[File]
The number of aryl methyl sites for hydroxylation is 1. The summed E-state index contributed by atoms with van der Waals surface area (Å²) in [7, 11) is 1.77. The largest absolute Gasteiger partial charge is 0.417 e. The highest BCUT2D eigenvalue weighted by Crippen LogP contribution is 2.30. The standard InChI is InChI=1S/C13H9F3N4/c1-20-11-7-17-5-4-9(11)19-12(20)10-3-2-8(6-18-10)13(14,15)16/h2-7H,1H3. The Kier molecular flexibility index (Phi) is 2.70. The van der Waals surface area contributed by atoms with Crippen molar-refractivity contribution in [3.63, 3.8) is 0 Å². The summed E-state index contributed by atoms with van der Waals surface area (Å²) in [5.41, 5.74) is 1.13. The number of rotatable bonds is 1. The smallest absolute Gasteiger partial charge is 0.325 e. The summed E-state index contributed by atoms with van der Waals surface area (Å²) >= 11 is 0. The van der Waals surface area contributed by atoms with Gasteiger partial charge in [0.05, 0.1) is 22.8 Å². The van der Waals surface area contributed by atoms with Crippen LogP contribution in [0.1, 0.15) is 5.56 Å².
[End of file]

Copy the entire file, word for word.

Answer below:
The number of aryl methyl sites for hydroxylation is 1. The summed E-state index contributed by atoms with van der Waals surface area (Å²) in [7, 11) is 1.77. The largest absolute Gasteiger partial charge is 0.417 e. The highest BCUT2D eigenvalue weighted by Crippen LogP contribution is 2.30. The standard InChI is InChI=1S/C13H9F3N4/c1-20-11-7-17-5-4-9(11)19-12(20)10-3-2-8(6-18-10)13(14,15)16/h2-7H,1H3. The Kier molecular flexibility index (Phi) is 2.70. The van der Waals surface area contributed by atoms with Crippen molar-refractivity contribution in [3.63, 3.8) is 0 Å². The summed E-state index contributed by atoms with van der Waals surface area (Å²) in [5.41, 5.74) is 1.13. The number of rotatable bonds is 1. The smallest absolute Gasteiger partial charge is 0.325 e. The summed E-state index contributed by atoms with van der Waals surface area (Å²) >= 11 is 0. The van der Waals surface area contributed by atoms with Gasteiger partial charge in [0.05, 0.1) is 22.8 Å². The van der Waals surface area contributed by atoms with Crippen LogP contribution in [0.1, 0.15) is 5.56 Å².